O That You Would Listen Today
A New Yorker cartoon shows a couple of women sipping cocktails by palm trees and a swimming pool. One says, “It’s so nice being on vacation and having different things to complain about.” It seems complaining is part of the human condition. Complaining, in fact, becomes a defining theme of the Exodus journey. Miraculously, God’s people have been set free from slavery. Maybe they thought everything would be a bed of roses here on out. Now they discover that it’s hard being free. The verses that Maureen read from Chapter 17 are the fourth time the people have complained about the travel arrangements since leaving Egypt. In chapter 14, when the Israelites reached the shores of the Red Sea and saw the Egyptians in hot pursuit, they complained, “What – there weren’t any graves in Egypt – you brought us to die here? We’d rather be slaves than die in the wilderness.” God parted the sea, and the people crossed in safety. Three days later, the only water they can find is bitter. The people complain and Moses uses a piece of wood to turn the water sweet. A few weeks later, the people are hungry and, once again, complain, “If only we’d died in Egypt, where we had plenty of good food, instead of starving here.” God sends manna and quail for the duration of the journey.
In today’s passage, water is the issue again. There’s no water at all, bitter or otherwise, and the people blame Moses. “Give us water to drink! Why’d you bring us out of Egypt, anyway: to kill us and our children and livestock with thirst?” Moses fears the people are angry enough this time to kill him. God tells him to go on ahead, taking his magic staff and some of the elders with him. At the right place, Moses is to strike a rock with the staff, and water will pour from it. Moses does exactly that and then names the place Massah, from the Hebrew word meaning “put to the test,” and Meribah, from the Hebrew word meaning “quarrel, strive,” because the people wondered, “Is God among us, or not?”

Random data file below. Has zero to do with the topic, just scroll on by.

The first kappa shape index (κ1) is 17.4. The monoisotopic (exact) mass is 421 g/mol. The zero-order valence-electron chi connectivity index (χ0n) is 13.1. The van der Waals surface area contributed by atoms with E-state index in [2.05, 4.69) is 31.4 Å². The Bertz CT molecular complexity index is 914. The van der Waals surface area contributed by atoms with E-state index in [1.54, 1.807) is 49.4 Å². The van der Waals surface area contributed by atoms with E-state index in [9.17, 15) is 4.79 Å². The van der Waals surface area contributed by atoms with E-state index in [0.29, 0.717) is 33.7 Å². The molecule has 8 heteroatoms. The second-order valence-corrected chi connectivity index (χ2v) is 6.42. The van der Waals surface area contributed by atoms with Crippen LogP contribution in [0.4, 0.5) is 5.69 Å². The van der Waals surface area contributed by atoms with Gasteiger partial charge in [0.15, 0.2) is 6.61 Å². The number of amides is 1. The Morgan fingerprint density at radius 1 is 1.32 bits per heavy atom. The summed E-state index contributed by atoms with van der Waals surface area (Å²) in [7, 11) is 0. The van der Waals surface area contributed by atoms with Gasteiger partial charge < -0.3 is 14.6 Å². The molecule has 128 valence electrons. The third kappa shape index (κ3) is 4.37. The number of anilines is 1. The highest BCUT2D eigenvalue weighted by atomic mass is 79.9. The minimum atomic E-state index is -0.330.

On the one hand, that seems like a natural question when you’re afraid you might die of thirst. But both the Exodus passage and the psalm, Psalm 95, hint that there’s an amnesia problem going on here. The people keep forgetting God’s powerful intervention.
Psalm 95 is meant to be a startling reminder of that intervention. It begins with praise, sounding like any number of praise psalms about the God who created everything we see and claims us as God’s people. Then in the middle of verse 7 it changes course so quickly you almost get whiplash: “For the Lord is our God, and we are the people of God’s pasture, and the sheep of God’s hand. O that today you would listen to God’s voice!” What follows is an admonition: Don’t be like your ancestors at Massah and Meribah who hardened their hearts.
Now, this psalm wasn’t written for the folks in the desert. It was written for later generations, and as with the other psalms, it was used in worship. Don’t be like your ancestors, the psalm says. It would be easy to read this as a general warning to trust God and not complain when things get tough – which seems pretty harsh if you’re dying of thirst. But there is something more going on here. “They put me to the test, though they had seen my work,” says God. The “work” the people are forgetting is not that God showed up with food and water at the drop of a hat. All these generations later, the people would understand that those miracles aren’t everyday occurrences but part of a larger, more important story, a more important work. It isn’t the miracle of the water, the manna or even the parting of the Red Sea that the people tend to forget, but that singular “work” that tells them who God is and who God wants us to be.
What is the work? What does God want the people to remember as they gather for worship across the centuries, across millennia, up to and including today – “O that today you would listen to God’s voice”? Biblical scholars suspect this psalm was read along with the first of the Ten Commandments: “I am the Lord your God, who brought you out of the land of Egypt, out of the house of slavery; you shall have no other gods before me.”